12. 12. Zhang M, Ko K-H, Lam QLK, Lo CKC, Srivastava G, et al. (2005) Expression and function of TNF family member B cell-activating factor in the development of autoimmune arthritis. Int Immunol 17: 1081–1092
  13. 13. Alsaleh G, François A, Knapp A-M, Schickel J-N, Sibilia J, et al. (2011) Synovial fibroblasts promote immunoglobulin class switching by a mechanism involving BAFF. Eur J Immunol 41: 2113–2122
  14. 14. Baker KP, Edwards BM, Main SH, Choi GH, Wager RE, et al. (2003) Generation and characterization of LymphoStat-B, a human monoclonal antibody that antagonizes the bioactivities of B lymphocyte stimulator. Arthritis Rheum 48: 3253–3265
  15. 15. Chan AC (2011) B cell immunotherapy in autoimmunity–2010 update. Mol Immunol 48: 1344–1347
  16. 16. Chugh PK, Kalra BS (2013) Belimumab: targeted therapy for lupus. Int J Rheum Dis 16: 4–13
  17. 17. Jing Q, Huang S, Guth S, Zarubin T, Motoyama A, et al. (2005) Involvement of microRNA in AU-rich element-mediated mRNA instability. Cell 120: 623–634
  18. 18. Asirvatham AJ, Magner WJ, Tomasi TB (2009) miRNA regulation of cytokine genes. Cytokine 45: 58–69
  19. 19. Philippe L, Alsaleh G, Pichot A, Ostermann E, Zuber G, et al. (2013) MiR-20a regulates ASK1 expression and TLR4-dependent cytokine release in rheumatoid fibroblast-like synoviocytes. Ann Rheum Dis 72: 1071–1079
  20. 20. Alsaleh G, Suffert G, Semaan N, Juncker T, Frenzel L, et al. (2009) Bruton's tyrosine kinase is involved in miR-346-related regulation of IL-18 release by lipopolysaccharide-activated rheumatoid fibroblast-like synoviocytes. J Immunol 182: 5088–5097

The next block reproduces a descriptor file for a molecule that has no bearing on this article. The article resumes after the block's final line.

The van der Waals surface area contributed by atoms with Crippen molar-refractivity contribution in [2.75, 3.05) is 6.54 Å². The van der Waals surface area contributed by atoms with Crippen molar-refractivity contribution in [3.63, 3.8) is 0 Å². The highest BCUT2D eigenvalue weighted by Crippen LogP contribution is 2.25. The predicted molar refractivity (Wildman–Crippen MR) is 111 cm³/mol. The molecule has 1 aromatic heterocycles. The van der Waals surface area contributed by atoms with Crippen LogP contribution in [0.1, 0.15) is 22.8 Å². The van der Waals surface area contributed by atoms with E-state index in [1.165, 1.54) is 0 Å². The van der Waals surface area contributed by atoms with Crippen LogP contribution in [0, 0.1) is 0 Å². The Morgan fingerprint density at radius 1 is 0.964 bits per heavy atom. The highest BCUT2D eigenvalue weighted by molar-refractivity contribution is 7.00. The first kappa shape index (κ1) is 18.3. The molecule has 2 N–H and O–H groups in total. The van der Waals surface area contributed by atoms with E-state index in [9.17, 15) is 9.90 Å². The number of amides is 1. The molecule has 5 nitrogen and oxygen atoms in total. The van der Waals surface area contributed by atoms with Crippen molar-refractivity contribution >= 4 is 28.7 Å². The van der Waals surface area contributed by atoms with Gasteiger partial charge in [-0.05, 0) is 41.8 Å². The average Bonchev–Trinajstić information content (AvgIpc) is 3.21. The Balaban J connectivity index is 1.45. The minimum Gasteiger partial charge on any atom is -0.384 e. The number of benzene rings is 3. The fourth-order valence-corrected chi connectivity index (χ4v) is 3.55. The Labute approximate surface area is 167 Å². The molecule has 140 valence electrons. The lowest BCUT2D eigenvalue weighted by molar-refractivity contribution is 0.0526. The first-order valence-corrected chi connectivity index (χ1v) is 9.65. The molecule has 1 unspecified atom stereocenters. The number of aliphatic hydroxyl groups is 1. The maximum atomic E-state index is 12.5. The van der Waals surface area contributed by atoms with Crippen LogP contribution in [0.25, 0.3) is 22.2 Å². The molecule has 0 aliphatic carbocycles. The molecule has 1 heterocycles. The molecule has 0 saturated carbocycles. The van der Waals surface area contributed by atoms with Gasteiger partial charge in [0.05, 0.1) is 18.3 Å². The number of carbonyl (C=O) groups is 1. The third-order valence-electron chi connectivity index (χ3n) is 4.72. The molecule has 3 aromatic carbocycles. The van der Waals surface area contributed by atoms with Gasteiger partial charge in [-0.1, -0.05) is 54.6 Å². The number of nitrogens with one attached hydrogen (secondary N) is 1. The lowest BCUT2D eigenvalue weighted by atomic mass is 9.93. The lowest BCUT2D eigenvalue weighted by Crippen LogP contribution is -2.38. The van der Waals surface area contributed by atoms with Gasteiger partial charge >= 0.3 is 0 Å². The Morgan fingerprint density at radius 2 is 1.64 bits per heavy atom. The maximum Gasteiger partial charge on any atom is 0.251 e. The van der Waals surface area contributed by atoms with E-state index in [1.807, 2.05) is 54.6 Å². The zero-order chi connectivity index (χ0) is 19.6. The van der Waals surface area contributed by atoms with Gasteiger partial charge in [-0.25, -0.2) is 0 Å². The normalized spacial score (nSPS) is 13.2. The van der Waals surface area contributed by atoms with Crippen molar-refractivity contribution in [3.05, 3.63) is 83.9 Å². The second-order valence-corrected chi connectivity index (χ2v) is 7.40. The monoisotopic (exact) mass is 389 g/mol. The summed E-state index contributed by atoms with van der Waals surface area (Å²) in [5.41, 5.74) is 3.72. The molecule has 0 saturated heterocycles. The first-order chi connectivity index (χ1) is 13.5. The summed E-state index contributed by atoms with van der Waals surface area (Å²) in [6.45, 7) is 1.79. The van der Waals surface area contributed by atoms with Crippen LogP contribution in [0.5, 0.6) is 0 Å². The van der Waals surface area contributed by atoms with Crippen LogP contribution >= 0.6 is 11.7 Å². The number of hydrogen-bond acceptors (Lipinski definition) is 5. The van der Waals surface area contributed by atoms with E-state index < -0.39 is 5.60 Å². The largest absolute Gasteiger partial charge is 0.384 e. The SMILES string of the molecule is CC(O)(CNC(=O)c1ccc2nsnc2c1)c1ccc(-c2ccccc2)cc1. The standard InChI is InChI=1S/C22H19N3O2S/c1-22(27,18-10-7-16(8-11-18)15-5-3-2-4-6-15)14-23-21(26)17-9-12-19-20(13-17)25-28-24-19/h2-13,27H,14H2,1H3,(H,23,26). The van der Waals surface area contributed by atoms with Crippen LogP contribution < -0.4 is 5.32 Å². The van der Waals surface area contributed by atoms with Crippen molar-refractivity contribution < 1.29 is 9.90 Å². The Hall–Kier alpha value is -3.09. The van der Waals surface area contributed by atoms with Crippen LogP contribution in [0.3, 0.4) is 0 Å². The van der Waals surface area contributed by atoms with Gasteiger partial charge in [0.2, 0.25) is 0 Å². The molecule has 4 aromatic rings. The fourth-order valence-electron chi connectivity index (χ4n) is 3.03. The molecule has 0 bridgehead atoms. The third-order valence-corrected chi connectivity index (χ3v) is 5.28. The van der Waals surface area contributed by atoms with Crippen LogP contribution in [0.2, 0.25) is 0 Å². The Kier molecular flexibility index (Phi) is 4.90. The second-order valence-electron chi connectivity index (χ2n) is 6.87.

21. 21. Zamzami N, Marchetti P, Castedo M, Zanin C, Vayssière JL, et al. (1995) Reduction in mitochondrial potential constitutes an early irreversible step of programmed lymphocyte death in vivo. J Exp Med 181: 1661–1672.
  22. 22. Alsaleh G, Messer L, Semaan N, Boulanger N, Gottenberg J-E, et al. (2007) BAFF synthesis by rheumatoid synoviocytes is positively controlled by alpha5beta1 integrin stimulation and is negatively regulated by tumor necrosis factor alpha and Toll-like receptor ligands. Arthritis Rheum 56: 3202–3214
  23. 23. Kishimoto T (2005) Interleukin-6: from basic science to medicine–40 years in immunology. Annu Rev Immunol 23: 1–21
  24. 24. Finnegan A, Ashaye S, Hamel KM (2012) B effector cells in rheumatoid arthritis and experimental arthritis. Autoimmunity 45: 353–363
  25. 25. Moisini I, Davidson A (2009) BAFF: a local and systemic target in autoimmune diseases. Clin Exp Immunol 158: 155–163